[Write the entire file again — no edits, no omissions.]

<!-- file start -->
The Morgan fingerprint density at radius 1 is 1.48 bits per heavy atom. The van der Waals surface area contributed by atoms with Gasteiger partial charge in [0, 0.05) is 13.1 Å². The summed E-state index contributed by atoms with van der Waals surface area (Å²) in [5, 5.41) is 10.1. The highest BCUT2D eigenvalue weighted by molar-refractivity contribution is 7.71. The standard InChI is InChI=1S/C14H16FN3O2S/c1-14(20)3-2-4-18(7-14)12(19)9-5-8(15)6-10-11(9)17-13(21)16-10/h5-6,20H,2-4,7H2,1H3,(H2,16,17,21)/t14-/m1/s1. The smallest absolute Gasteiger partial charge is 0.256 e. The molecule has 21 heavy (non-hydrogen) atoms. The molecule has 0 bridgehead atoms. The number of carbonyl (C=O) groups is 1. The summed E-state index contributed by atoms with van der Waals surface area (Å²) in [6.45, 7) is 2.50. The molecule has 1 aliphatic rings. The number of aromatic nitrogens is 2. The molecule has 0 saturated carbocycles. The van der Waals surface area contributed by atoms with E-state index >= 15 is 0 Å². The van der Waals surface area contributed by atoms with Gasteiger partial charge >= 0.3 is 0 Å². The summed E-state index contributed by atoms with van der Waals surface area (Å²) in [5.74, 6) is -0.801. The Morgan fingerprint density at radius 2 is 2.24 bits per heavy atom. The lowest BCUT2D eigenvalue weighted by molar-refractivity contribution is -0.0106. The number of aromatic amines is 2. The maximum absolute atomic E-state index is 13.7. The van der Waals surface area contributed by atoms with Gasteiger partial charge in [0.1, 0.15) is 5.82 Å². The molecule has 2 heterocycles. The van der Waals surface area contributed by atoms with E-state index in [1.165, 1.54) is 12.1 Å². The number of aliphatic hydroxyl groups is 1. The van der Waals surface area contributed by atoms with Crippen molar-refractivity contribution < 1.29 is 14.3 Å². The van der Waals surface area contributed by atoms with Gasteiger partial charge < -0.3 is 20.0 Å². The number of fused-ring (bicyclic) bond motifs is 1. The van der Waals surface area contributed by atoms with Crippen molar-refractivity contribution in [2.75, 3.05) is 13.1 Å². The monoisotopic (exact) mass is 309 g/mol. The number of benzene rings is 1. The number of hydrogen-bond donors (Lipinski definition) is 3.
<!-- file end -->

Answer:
The Morgan fingerprint density at radius 1 is 1.48 bits per heavy atom. The van der Waals surface area contributed by atoms with Gasteiger partial charge in [0, 0.05) is 13.1 Å². The summed E-state index contributed by atoms with van der Waals surface area (Å²) in [5, 5.41) is 10.1. The highest BCUT2D eigenvalue weighted by molar-refractivity contribution is 7.71. The standard InChI is InChI=1S/C14H16FN3O2S/c1-14(20)3-2-4-18(7-14)12(19)9-5-8(15)6-10-11(9)17-13(21)16-10/h5-6,20H,2-4,7H2,1H3,(H2,16,17,21)/t14-/m1/s1. The smallest absolute Gasteiger partial charge is 0.256 e. The molecule has 21 heavy (non-hydrogen) atoms. The molecule has 0 bridgehead atoms. The number of carbonyl (C=O) groups is 1. The summed E-state index contributed by atoms with van der Waals surface area (Å²) in [6.45, 7) is 2.50. The molecule has 1 aliphatic rings. The number of aromatic nitrogens is 2. The molecule has 0 saturated carbocycles. The van der Waals surface area contributed by atoms with E-state index >= 15 is 0 Å². The van der Waals surface area contributed by atoms with Gasteiger partial charge >= 0.3 is 0 Å². The summed E-state index contributed by atoms with van der Waals surface area (Å²) in [5.74, 6) is -0.801. The Morgan fingerprint density at radius 2 is 2.24 bits per heavy atom. The lowest BCUT2D eigenvalue weighted by molar-refractivity contribution is -0.0106. The number of aromatic amines is 2. The maximum absolute atomic E-state index is 13.7. The van der Waals surface area contributed by atoms with Gasteiger partial charge in [0.1, 0.15) is 5.82 Å². The molecule has 2 heterocycles. The van der Waals surface area contributed by atoms with E-state index in [1.165, 1.54) is 12.1 Å². The number of aliphatic hydroxyl groups is 1. The van der Waals surface area contributed by atoms with Crippen molar-refractivity contribution < 1.29 is 14.3 Å². The van der Waals surface area contributed by atoms with Gasteiger partial charge < -0.3 is 20.0 Å². The number of fused-ring (bicyclic) bond motifs is 1. The van der Waals surface area contributed by atoms with Crippen molar-refractivity contribution in [2.75, 3.05) is 13.1 Å². The monoisotopic (exact) mass is 309 g/mol. The number of benzene rings is 1. The number of hydrogen-bond donors (Lipinski definition) is 3.